Technology has irrefutably and dramatically transformed the journalism industry in the past 20 years. Access to media has evolved from local newspapers delivered daily to front doors to retrieving the latest news with a few taps on the keyboard, through news sites and social media outlets such as Twitter and Facebook. Minutes after an earthquake strikes in Japan, a person in New York can receive a notification about the disaster, and with Facebook’s Safety Check, be informed about the safety of their friends and family. The speed by which news is disseminated, and the way in which the public accesses that information has been revolutionized by the digital age. As of last year, 40 percent of Americans report getting their news from social media platforms. With Twitter, commenting, and streaming, the audience is ever more integrated into the world of reporting. Half of social network users have shared news stories or images online, sometimes even covering breaking news themselves through photos and videos. Digital media has stimulated an unprecedented swift and widespread diffusion of journalistic material, but this ubiquitous dissemination of the news has also wearied audiences. The average visit to The New York Times website lasts only 4.6 minutes. Information is swiftly and easily obtained, and just as easily discarded.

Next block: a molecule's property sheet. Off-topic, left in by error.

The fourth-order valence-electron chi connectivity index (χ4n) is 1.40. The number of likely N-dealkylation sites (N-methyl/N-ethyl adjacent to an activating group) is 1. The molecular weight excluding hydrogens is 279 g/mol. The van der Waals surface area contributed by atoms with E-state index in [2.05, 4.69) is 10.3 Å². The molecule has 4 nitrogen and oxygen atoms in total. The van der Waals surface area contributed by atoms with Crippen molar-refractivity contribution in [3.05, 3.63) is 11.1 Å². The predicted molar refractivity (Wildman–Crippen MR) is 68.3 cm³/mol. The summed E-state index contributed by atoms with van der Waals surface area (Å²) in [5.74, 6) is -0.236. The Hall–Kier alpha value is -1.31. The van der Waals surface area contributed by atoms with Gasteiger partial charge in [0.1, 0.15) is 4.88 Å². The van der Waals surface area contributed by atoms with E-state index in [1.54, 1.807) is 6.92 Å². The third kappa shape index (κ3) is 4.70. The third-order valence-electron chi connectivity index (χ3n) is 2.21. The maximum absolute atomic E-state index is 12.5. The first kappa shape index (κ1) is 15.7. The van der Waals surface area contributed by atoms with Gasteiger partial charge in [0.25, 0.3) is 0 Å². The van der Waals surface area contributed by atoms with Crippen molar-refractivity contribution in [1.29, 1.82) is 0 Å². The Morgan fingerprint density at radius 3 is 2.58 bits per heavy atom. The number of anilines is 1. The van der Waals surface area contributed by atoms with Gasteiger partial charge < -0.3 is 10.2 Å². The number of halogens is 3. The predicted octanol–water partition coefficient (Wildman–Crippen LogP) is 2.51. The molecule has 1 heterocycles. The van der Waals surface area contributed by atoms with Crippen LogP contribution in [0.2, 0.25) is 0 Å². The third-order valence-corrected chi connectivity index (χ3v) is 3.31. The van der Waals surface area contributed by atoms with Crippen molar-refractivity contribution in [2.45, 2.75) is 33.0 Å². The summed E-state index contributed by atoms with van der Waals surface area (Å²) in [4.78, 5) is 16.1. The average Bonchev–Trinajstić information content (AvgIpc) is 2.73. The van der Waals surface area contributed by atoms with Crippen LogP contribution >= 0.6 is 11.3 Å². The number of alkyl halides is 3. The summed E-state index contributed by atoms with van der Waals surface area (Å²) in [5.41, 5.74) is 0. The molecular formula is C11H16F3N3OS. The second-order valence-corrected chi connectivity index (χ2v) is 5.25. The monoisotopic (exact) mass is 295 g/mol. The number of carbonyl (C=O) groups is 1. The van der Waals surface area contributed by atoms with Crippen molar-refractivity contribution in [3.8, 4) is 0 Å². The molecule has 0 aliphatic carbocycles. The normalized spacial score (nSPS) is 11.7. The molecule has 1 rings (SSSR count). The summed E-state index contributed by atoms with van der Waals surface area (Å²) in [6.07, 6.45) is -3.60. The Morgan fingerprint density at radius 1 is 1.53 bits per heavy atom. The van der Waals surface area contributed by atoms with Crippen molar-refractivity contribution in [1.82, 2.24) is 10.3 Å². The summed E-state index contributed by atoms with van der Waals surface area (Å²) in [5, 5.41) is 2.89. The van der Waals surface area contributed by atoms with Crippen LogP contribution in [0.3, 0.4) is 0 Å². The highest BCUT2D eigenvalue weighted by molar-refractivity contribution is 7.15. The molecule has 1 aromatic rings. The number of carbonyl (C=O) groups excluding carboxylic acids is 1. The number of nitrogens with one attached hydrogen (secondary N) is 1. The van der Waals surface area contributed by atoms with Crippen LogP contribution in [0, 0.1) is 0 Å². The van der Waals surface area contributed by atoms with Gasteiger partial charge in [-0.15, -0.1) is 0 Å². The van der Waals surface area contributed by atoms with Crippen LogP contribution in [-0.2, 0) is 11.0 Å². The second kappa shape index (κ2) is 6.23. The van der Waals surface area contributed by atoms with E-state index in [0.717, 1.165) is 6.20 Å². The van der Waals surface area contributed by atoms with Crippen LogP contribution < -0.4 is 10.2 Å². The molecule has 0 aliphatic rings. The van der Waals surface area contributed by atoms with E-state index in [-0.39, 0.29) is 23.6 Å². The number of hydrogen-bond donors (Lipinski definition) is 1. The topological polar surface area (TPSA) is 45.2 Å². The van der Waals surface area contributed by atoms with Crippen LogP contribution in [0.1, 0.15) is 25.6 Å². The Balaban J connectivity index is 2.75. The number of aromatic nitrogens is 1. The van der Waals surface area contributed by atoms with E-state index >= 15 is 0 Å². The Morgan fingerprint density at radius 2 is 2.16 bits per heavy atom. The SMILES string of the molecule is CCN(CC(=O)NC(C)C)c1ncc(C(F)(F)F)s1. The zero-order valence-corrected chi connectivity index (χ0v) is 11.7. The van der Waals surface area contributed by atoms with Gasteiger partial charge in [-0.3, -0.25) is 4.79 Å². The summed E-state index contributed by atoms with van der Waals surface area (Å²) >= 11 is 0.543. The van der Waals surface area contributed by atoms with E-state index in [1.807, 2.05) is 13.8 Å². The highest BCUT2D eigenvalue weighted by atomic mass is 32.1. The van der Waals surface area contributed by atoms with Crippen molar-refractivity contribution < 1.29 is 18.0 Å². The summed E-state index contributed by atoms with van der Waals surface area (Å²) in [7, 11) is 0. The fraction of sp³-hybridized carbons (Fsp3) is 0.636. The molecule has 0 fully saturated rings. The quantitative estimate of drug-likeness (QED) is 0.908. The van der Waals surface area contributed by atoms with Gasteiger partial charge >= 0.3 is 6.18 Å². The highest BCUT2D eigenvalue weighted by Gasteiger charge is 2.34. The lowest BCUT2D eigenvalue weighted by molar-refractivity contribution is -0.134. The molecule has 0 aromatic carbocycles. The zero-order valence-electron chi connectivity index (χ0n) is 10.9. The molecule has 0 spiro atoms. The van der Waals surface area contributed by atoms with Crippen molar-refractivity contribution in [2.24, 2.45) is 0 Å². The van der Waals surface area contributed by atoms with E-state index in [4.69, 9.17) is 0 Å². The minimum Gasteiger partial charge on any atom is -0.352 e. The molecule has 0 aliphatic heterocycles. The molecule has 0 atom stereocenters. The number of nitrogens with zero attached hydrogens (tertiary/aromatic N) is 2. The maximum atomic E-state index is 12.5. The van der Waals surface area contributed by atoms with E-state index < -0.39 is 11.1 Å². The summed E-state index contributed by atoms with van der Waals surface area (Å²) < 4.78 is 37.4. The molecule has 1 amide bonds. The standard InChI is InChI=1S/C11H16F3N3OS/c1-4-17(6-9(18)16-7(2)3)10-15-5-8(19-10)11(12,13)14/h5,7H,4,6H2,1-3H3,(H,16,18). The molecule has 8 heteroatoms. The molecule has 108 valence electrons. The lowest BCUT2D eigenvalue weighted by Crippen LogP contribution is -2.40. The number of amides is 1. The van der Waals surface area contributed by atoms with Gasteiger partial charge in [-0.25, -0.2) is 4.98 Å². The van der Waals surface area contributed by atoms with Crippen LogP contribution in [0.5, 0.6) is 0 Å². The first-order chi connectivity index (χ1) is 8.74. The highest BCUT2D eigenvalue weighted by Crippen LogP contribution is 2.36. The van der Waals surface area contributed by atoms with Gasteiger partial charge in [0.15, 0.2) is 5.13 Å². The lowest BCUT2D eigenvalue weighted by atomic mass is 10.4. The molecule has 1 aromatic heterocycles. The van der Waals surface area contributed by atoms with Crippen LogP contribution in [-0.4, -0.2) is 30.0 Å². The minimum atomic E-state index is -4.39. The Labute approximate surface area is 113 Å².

The fundamental issue of journalism today is no longer how to notify readers about serious events, but rather how to reach an audience jaded by a bombardment of images and information and inspire them to contemplate the news with empathy and understanding. And this issue, may, too, be solved by technology.
“What if I could present you with a story that you could remember with your whole body and not just your mind?” asked Nonny de la Peña at a TED talk she gave last year. De la Peña, nicknamed the “godmother of virtual reality”, has pioneered the use of virtual reality technology to create a new form of immersive journalism. She uses architectural blueprints, recorded audio, and journalistic footage to reproduce scenes with which the audience can interact. By putting on a virtual reality headset, a news story becomes visceral. A person can open their eyes and find themselves thrust into the scene of a sudden bombing in Syria or in a camp for child refugees. The reader simultaneously becomes audience, witness, and sometimes even victim. De la Peña’s most recent work Kiya, which premiered at Sundance last month, depicts an environment based on photos and the audio from a 911 call that captures a deadly incident of domestic violence. The disturbing piece makes the viewer a powerless witness to a violent crime, imposing a new perspective and thereby evoking a surge of empathy. This immersive journalism allows the reader to connect to the event as if they were actually there, turning news stories into personal experiences.
But what are the moral and ethical consequences of a journalistic tool that manufactures personal experiences and seeks to conjure up deep emotions? Virtual reality may solve the empathy problems of today, but it lacks credibility as a journalistic medium if it is focused only on emotions and not on properly informing the public.